A close-up of the blossoms

Members of the Aster Family, they are unlike many of their relatives such as daisies with composite or compound flower heads, because they do not have any ray florets or petals surrounding the middle of the bloom. Instead, the whole flat-topped flower head is composed of white disk flowers that on closer inspection look like little tubes with five lobes at their tops. The male part of the flower is white and Y-shaped and sticks out beyond the tubes. That is what makes the flowers look fluffier. After pollination, the disk flowers will be replaced by tiny black seeds, about one-tenth of an inch long, with five ridges on their sides. A small tuft of white hair on each one helps with distribution by the wind. 

White Snakeroot is a native perennial plant with thin green to brown round stems. Their opposite leaves are oval-shaped and can be coarsely to sharply toothed. They flourish in deep shade to full sun and are common in woods, meadows, and along roads. The whole plant has a rather angular look to it with the flower heads jutting straight off above the leaf pairs!

Every part of this plant, living or dried, can be fatal to humans and domestic livestock if they have drunk the milk of animals that have eaten it. In the early 19th century, “milk sickness” claimed the lives of thousands of people unfamiliar with White Snakeroot and had used it as forage for their livestock. Abraham Lincoln’s mother is said to have died after using this toxic plant. Do look this up and read more about who discovered White Snakeroot was actually the cause of this horrible sickness!

White Snakeroot

Underfoot: Beech Drops & Partridge Berry

By: Susan Sprout

Find out what’s underfoot with NPC member and environmental educator, Susan Sprout! Catch up on past issues of Underfoot: Introduction & BloodrootTrout Lily & ColtsfootBlue Cohosh & Dutchman’s BreechesGround Ivy & Forget-Me-NotsGoldthread & Wild GingerCommon Mullein & Sweet WoodruffAniseroot & Butterfly WeedMyself Jewelweed & SoapwortAmerican Pennyroyal & Great LobeliaBoneset & Common RagweedPokeweed & Blue Chicory, Prickly Cucumber & Wintergreen.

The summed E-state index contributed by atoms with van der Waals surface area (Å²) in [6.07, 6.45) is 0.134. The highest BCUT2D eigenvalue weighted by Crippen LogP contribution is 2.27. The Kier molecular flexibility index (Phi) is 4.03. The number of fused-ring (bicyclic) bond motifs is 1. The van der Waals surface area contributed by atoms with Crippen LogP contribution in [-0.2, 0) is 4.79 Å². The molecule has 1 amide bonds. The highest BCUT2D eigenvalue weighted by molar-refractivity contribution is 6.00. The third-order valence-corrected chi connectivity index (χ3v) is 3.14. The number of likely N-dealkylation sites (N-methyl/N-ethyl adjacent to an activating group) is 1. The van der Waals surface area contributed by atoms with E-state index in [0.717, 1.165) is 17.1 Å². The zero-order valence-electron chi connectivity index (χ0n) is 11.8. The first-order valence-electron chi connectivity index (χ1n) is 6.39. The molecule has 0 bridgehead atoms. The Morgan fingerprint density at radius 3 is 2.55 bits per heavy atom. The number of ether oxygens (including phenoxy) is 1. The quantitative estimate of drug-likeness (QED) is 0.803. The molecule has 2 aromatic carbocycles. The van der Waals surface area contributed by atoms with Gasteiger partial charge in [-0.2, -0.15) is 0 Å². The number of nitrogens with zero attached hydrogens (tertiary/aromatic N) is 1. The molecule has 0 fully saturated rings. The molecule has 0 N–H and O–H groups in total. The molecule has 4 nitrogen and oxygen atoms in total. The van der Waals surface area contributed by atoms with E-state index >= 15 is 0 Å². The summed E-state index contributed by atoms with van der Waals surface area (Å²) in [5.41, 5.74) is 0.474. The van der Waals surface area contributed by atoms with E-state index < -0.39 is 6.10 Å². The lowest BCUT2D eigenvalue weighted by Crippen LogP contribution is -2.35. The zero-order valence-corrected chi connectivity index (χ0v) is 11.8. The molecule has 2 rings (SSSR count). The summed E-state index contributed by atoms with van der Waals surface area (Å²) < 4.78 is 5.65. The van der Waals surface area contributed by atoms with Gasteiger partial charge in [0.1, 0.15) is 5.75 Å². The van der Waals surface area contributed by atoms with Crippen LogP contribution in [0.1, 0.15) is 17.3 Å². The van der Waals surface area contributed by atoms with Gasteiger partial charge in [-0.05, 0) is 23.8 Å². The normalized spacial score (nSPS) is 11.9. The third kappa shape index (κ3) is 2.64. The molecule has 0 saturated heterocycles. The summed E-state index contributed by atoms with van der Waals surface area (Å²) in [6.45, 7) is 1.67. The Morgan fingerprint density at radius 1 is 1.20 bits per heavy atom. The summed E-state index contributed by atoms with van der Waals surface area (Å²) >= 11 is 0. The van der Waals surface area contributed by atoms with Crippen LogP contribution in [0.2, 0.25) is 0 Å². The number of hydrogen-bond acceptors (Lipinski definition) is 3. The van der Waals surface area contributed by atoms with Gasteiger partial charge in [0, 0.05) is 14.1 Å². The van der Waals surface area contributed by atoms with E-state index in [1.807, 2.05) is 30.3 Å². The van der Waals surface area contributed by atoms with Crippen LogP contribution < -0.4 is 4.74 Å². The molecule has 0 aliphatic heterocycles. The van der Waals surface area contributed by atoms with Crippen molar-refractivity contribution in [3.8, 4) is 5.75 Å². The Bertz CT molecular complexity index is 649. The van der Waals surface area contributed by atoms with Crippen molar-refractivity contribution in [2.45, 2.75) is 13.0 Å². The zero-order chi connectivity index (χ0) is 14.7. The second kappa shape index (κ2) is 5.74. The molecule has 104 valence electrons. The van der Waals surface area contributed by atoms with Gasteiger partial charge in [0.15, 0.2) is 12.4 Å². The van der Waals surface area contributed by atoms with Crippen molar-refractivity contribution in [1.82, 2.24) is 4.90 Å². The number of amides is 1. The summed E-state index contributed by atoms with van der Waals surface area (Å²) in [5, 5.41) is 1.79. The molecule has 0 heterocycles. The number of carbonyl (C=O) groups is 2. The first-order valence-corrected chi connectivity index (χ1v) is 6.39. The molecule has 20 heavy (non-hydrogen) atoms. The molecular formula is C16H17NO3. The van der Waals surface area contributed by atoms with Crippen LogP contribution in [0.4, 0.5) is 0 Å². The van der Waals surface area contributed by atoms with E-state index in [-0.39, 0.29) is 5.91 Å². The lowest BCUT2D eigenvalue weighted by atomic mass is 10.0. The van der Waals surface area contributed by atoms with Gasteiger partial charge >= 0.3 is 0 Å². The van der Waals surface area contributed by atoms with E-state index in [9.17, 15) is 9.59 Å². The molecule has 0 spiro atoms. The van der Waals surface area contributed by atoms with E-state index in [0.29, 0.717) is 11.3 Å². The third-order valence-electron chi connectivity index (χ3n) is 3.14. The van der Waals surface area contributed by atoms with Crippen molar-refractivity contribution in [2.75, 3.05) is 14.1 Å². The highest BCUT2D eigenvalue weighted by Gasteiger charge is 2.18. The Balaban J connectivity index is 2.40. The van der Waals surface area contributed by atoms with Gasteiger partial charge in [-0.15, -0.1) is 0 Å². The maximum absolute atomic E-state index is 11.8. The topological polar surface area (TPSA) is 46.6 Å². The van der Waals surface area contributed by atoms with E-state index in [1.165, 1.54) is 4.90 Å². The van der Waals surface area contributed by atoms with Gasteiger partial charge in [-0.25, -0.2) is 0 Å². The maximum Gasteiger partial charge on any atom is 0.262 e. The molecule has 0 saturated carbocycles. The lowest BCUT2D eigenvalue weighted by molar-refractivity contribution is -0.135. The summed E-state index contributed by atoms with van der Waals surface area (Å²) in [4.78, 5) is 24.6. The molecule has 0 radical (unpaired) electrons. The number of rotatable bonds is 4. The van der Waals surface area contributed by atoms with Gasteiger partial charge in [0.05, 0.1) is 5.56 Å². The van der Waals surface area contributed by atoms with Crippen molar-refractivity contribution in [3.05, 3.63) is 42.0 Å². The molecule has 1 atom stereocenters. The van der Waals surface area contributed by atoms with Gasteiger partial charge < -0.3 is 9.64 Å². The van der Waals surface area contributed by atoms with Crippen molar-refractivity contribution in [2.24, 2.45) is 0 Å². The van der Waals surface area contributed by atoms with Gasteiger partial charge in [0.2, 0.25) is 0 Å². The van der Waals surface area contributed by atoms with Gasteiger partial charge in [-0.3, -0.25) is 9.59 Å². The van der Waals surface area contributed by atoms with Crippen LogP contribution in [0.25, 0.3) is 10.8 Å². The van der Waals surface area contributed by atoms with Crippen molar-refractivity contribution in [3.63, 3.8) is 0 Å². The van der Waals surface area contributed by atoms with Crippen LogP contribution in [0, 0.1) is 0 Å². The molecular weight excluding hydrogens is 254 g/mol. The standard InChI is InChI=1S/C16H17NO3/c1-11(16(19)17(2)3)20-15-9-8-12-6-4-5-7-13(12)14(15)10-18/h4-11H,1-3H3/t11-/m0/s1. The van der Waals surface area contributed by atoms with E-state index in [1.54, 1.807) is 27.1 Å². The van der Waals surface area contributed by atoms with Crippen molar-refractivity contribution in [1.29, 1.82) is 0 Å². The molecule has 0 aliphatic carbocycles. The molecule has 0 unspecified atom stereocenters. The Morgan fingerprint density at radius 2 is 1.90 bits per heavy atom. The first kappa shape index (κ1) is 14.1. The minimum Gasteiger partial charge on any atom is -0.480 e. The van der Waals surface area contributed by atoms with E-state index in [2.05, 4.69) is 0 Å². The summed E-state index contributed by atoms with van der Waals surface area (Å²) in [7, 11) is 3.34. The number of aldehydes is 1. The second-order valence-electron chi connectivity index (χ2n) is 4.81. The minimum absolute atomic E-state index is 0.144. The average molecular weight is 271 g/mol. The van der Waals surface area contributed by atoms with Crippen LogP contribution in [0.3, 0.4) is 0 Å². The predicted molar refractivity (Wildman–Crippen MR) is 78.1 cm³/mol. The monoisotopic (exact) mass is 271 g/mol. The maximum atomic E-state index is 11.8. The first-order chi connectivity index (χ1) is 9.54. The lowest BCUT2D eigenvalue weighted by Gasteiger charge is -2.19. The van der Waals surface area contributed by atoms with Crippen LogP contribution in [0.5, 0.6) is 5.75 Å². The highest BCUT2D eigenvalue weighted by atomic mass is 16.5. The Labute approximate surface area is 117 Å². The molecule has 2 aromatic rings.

Beech Drops

Beech Drops are parasitic native plants that grow upon American beech tree roots. They lack chlorophyll and derive all of their nourishment from the beech roots through a specialized rootlike structure named a haustorium. It is underground and provides the lifegiving attachment to its host, without which the plant could not complete its lifecycle. As parasites go, this one is not known to cause significant harm to its host tree because it is short-lived.

Beech Drops stem with scales and flowers.

Beech Drops can grow from 5 to 15 inches tall. Their brownish-tan stems and branches blend in with the fallen leaves. I sometimes pass them by when not looking for them specifically. I was looking last week…and what a find! The flowers in the tiny leaf axils were open, and I could see their bright purple edges in the sunlight. The leaves are more like toothy scales, and the two types of flowers can be either pollinated or sterile. It was a treat.

Soon the seeds will be dispersed by rainfall and land on the ground where they will take several years before popping into view. Find them while you can. If you don’t, look for them on a winter walk, their dried up stems poking through the white snow.

Partridge Berry

Our native plant, Partridge Berry, is a low-growing, colonial plant that folks sometimes confuse with Wintergreen. Both are perennials, found in similar growing conditions, have shiny evergreen leaves and bright red berries that may stay on their stems throughout the winter. However, Partridge Berry leaves are different with a pale, yellowish mid-rib or central leaf vein. Wintergreen flowers hang under the leaves, whereas Partridge Berry’s twin white flowers form at the tip end of its creeping stem.

Twin flowers of Partridge Berry